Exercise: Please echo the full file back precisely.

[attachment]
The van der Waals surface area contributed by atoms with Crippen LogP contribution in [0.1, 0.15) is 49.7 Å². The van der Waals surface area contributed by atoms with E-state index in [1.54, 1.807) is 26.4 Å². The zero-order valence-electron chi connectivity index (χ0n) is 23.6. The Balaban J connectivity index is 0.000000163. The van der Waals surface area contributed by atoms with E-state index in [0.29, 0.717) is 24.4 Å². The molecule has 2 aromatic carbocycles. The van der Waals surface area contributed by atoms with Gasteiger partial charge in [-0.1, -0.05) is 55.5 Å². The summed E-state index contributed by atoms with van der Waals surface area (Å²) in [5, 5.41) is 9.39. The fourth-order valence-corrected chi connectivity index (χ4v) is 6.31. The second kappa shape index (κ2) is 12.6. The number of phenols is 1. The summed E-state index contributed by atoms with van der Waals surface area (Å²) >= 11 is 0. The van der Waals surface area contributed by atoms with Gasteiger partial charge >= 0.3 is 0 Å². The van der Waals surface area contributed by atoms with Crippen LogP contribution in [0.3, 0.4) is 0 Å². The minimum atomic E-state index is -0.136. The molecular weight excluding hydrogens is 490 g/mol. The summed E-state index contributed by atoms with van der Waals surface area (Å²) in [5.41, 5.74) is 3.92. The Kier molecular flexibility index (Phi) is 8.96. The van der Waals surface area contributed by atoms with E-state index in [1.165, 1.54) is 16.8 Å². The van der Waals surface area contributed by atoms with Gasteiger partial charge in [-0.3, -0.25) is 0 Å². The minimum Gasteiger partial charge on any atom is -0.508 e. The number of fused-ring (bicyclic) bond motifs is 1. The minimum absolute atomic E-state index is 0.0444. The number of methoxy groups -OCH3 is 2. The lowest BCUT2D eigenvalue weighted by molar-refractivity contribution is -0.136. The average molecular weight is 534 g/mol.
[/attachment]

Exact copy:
The van der Waals surface area contributed by atoms with Crippen LogP contribution in [0.1, 0.15) is 49.7 Å². The van der Waals surface area contributed by atoms with E-state index in [1.54, 1.807) is 26.4 Å². The zero-order valence-electron chi connectivity index (χ0n) is 23.6. The Balaban J connectivity index is 0.000000163. The van der Waals surface area contributed by atoms with E-state index in [0.29, 0.717) is 24.4 Å². The molecule has 2 aromatic carbocycles. The van der Waals surface area contributed by atoms with Gasteiger partial charge in [-0.1, -0.05) is 55.5 Å². The summed E-state index contributed by atoms with van der Waals surface area (Å²) in [5, 5.41) is 9.39. The fourth-order valence-corrected chi connectivity index (χ4v) is 6.31. The second kappa shape index (κ2) is 12.6. The number of phenols is 1. The summed E-state index contributed by atoms with van der Waals surface area (Å²) >= 11 is 0. The van der Waals surface area contributed by atoms with Gasteiger partial charge >= 0.3 is 0 Å². The van der Waals surface area contributed by atoms with Crippen LogP contribution in [0.3, 0.4) is 0 Å². The minimum atomic E-state index is -0.136. The molecular weight excluding hydrogens is 490 g/mol. The summed E-state index contributed by atoms with van der Waals surface area (Å²) in [5.41, 5.74) is 3.92. The Kier molecular flexibility index (Phi) is 8.96. The van der Waals surface area contributed by atoms with E-state index in [1.165, 1.54) is 16.8 Å². The van der Waals surface area contributed by atoms with Gasteiger partial charge in [-0.3, -0.25) is 0 Å². The minimum Gasteiger partial charge on any atom is -0.508 e. The number of fused-ring (bicyclic) bond motifs is 1. The minimum absolute atomic E-state index is 0.0444. The number of methoxy groups -OCH3 is 2. The lowest BCUT2D eigenvalue weighted by molar-refractivity contribution is -0.136. The average molecular weight is 534 g/mol.